Thursday, April 05, 2012

Brethren bits: Correction, remembrance, personnel, job openings, deacon survey, and much more.

Volunteers from Mount Morris Church of the Brethren put together the Source packet
Photo by Cheryl Brumbaugh-Cayford
Volunteers from Mount Morris (Ill.) Church of the Brethren gathered at the Church of the Brethren General Offices in Elgin, Ill., this week to assemble the May Source mailing. Source is a packet of flyers, brochures, newsletters, and other information and resources that is mailed to each congregation on a monthly basis. Jean Clements (third from left), an employee at Brethren Press, organizes the Source mailings and hosts the volunteer groups that help put it together.
  • Correction: The name of MaryBeth Fisher, Brethren Volunteer Service worker in Unit 296, was misspelled in the Newsline of March 22.
  • Remembrance: Southern Ohio District has made a special request for prayer following the sudden death of youth pastor Brian Delk of Castine Church of the Brethren in Arcanum, Ohio. He died the morning of April 3. “The youth pastor at our Castine congregation was killed in a car accident,” said the district e-mail. “Please be in prayer for Brian's wife, Cindi, and the rest of his family as well as the Castine church, especially their youth group.”
  • Mary Alice Eller has submitted her resignation as administrative secretary for the Brethren Academy for Ministerial Leadership. Her time at the academy began with assisting with a transition and continued in three-plus years of growth, challenges, and opportunities. She has juggled a 30-hour work week while enrolled as a master of divinity student at Bethany Theological Seminary. She anticipates beginning Clinical Pastoral Education or a ministry placement in late spring, and continuing her academic career as a fulltime student. Her last day of work with the Brethren Academy for Ministerial Leadership will be April 27.
  • Diane Stroyeck has accepted the position of customer service inventory specialist for Brethren Press starting April 9. She will combine this part-time assignment with her current part-time role as “Messenger” subscriptions specialist. She has served the Church of the Brethren for nine years, and her experience in customer service, purchasing, and inventory control will be an asset for Brethren Press.
  • Hillcrest ( roots were planted in 1947, when residents of La Verne, Calif., partnered with the Church of the Brethren to create a retirement home for the community. Now on 50 acres, Hillcrest provides a remarkable retirement community experience. Hillcrest seeks a well-organized fundraising professional to provide major and planned gift leadership while managing the organization’s comprehensive fundraising programs. Interested candidates should contact Rich Talmo with Talmo & Company at rich@talmoandcompany or 760-415-6186.
  • The Brethren Academy for Ministerial Leadership seeks a fulltime administrative assistant to work 37.5 to 40 hours per week and to begin May 14. The academy office is on the campus of Bethany Theological Seminary in Richmond, Ind. The administrative assistant provides secretarial and administrative support to the staff, programs, and projects of the academy and its students, and works collegially with staff and faculty of the seminary. Candidates should possess the following qualifications and abilities: computer skills (e-mail, Internet, word processing, desktop publishing, database management, Contact Plus software, spreadsheets, website management); good verbal and written skills; basic accounting; ability to set priorities and follow through on tasks with minimal supervision; ability to multitask; good organizational skills; office skills (accurate message taking, record keeping, filing); experience with office equipment (photocopier, fax, scanner, telephone, transcription). Applications and a more complete job description are available from the executive assistant to the president of Bethany Seminary and will be accepted until April 5, or until the position is filled. Interested candidates should send their resumes to Shaye Isaacs, Executive Assistant to the President, Bethany Theological Seminary, 615 National Road West, Richmond, IN 47374; or by e-mail to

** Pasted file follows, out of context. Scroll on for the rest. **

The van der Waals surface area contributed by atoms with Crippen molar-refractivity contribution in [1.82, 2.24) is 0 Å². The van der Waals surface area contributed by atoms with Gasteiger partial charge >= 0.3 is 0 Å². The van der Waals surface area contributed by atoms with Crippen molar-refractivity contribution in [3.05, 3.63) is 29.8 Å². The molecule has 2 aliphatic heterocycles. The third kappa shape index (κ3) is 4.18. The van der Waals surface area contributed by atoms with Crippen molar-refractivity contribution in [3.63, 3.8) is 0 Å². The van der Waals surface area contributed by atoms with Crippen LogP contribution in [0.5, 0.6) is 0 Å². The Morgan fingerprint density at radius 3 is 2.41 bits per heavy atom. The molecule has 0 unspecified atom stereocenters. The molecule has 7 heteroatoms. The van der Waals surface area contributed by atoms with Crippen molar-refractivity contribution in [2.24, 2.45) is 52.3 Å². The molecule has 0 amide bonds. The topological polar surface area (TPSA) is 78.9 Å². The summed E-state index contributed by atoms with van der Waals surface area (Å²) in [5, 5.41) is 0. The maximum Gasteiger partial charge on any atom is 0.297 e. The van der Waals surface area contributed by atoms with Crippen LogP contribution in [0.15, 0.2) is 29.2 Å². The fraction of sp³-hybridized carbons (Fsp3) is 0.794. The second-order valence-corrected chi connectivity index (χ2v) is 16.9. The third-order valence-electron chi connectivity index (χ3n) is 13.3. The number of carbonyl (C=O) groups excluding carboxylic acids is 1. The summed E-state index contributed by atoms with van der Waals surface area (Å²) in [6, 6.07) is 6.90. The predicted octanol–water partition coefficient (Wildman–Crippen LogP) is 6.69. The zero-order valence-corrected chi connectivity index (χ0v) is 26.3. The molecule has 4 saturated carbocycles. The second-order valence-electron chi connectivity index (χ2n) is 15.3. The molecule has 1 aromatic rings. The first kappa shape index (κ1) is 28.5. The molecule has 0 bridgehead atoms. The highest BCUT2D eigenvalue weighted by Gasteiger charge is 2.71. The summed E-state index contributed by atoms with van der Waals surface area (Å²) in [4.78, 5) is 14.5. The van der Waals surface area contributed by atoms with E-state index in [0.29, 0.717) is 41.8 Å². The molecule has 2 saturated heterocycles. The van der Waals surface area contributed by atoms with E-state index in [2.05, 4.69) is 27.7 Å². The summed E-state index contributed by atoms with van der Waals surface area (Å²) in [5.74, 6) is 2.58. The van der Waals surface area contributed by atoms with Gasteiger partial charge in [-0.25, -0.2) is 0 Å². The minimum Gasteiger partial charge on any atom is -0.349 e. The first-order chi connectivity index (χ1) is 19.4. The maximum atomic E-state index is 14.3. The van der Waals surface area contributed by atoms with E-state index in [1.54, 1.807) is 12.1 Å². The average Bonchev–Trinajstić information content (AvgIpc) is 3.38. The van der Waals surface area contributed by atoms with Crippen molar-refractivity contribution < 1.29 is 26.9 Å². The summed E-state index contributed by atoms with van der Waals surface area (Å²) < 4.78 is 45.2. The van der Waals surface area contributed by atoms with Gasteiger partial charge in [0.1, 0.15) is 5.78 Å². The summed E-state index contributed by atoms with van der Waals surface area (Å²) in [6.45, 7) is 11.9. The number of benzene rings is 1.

• The Church of the Brethren’s Deacon Ministry is looking for help from deacons in church congregations to plan for next steps. Questions provided by director Donna Kline include: Do we continue with training as it’s currently offered? What options for online resources might make sense? How can our ministry best help you with your ministry? Deacons are invited to complete the brief survey at
  • Church website staff are aware of a problem with “suggested” videos in YouTube. Complaints have been received from Brethren that after viewing church videos on YouTube, the site automatically suggests other videos on what it considers related topics. Those suggestions and links are not under the control of church staff. “We are sorry about any inconvenience or discomfort from the suggested videos,” said website producer Jan Fischer Bachman. Viewers may be able to avoid the suggested videos and links by viewing church videos on the denominational website instead of going directly to YouTube.
  • Dedication services for the Lake Side Church sanctuary, a new church development in Virlina District, will be held April 15 at 4 p.m. in Moneta, Va. Jonathan Shively, executive director of Congregational Life Ministries for the Church of the Brethren, will be the keynote speaker. Pastor John N. Neff will be installed on Sunday, April 22.
  • First Church of the Brethren in Harrisonburg, Va., is co-hosting an Easter Sunrise Service on the hilltop of the CrossRoads campus in a cooperative effort with Weavers Mennonite Church. CrossRoads is a Brethren and Mennonite heritage center in the Shenandoah Valley. The service on Easter Sunday, April 8, begins at 6:30 a.m. “If your church does not have a sunrise service, please consider joining us on the hilltop for worship!” said an invitation from Shenandoah District.